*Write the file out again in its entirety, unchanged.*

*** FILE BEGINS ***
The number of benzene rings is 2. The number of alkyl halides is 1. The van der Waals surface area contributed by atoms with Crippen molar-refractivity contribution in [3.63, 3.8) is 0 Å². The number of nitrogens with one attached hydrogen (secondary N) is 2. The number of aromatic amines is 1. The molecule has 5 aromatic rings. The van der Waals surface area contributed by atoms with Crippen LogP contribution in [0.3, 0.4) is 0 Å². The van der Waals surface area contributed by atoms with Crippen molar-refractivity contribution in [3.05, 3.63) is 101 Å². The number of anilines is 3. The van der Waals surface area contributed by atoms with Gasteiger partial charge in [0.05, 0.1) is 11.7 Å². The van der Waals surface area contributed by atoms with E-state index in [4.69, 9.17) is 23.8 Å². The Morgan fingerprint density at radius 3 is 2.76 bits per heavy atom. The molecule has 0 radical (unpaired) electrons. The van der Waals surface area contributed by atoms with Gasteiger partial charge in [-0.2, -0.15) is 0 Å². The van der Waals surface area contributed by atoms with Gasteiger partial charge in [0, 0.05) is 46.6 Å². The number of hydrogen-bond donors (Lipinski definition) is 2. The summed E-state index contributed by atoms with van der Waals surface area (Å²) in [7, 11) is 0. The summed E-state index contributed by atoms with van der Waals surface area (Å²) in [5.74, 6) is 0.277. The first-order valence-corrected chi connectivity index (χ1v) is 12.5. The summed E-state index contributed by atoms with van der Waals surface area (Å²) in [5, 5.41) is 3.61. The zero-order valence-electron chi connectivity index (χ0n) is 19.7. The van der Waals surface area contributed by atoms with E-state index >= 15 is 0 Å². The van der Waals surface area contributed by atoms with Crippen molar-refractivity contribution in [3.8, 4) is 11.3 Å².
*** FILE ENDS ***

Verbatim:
The number of benzene rings is 2. The number of alkyl halides is 1. The van der Waals surface area contributed by atoms with Crippen molar-refractivity contribution in [3.63, 3.8) is 0 Å². The number of nitrogens with one attached hydrogen (secondary N) is 2. The number of aromatic amines is 1. The molecule has 5 aromatic rings. The van der Waals surface area contributed by atoms with Crippen LogP contribution in [0.3, 0.4) is 0 Å². The van der Waals surface area contributed by atoms with Crippen molar-refractivity contribution in [3.05, 3.63) is 101 Å². The number of anilines is 3. The van der Waals surface area contributed by atoms with Gasteiger partial charge in [0.05, 0.1) is 11.7 Å². The van der Waals surface area contributed by atoms with E-state index in [4.69, 9.17) is 23.8 Å². The Morgan fingerprint density at radius 3 is 2.76 bits per heavy atom. The molecule has 0 radical (unpaired) electrons. The van der Waals surface area contributed by atoms with Gasteiger partial charge in [-0.2, -0.15) is 0 Å². The van der Waals surface area contributed by atoms with Gasteiger partial charge in [0, 0.05) is 46.6 Å². The number of hydrogen-bond donors (Lipinski definition) is 2. The summed E-state index contributed by atoms with van der Waals surface area (Å²) in [7, 11) is 0. The summed E-state index contributed by atoms with van der Waals surface area (Å²) in [5.74, 6) is 0.277. The first-order valence-corrected chi connectivity index (χ1v) is 12.5. The summed E-state index contributed by atoms with van der Waals surface area (Å²) in [5, 5.41) is 3.61. The zero-order valence-electron chi connectivity index (χ0n) is 19.7. The van der Waals surface area contributed by atoms with E-state index >= 15 is 0 Å². The van der Waals surface area contributed by atoms with Crippen molar-refractivity contribution in [3.8, 4) is 11.3 Å².